Published Oct 06, 2009From Radiohead's pay-what-you-want approach to Pearl Jam's Target sponsorship, many artists are attempting to revitalize the fledgling music industry with new business models. But Public Enemy's new approach might be one of the most outrageous yet: the legendary rap outfit are planning on asking fans to fund their new album, and are hoping to raise $250,000.
The model is designed by the Amsterdam-based SellaBand, with whom the group recently signed a deal. The plan is that for each $25 donation, fans will receive a share of the revenue from the album, as well as a numbered copy, similar to what Patrick Wolf did last year.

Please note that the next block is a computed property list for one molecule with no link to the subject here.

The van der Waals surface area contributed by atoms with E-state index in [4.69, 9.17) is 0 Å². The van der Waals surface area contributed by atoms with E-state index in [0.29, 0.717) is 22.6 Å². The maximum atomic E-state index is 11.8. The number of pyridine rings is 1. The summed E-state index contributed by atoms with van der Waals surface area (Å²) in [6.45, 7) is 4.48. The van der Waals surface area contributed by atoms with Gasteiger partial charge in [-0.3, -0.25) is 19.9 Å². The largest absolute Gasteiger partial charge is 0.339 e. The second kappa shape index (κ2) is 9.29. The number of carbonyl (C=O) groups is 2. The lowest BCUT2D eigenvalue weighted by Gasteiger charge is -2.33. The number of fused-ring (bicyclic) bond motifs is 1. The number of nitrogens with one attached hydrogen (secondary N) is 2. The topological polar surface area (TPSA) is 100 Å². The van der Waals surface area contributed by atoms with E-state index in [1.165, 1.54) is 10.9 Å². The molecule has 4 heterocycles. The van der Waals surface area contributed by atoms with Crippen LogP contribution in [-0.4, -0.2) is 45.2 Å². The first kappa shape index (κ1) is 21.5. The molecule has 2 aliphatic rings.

"SellaBand's financial engine model goes about restructuring the music business in reverse," explains Public Enemy's Chuck D [via NME]. "It starts with fans first, then the artists create from there."
Of course, this model relies on a group already having enough fans willing to invest in an album's success, so it may not a feasible approach for anyone other than the already-famous. Plus, given the industry's plummeting sales, fans (or "investors") probably shouldn't rely on there being too much revenue to share.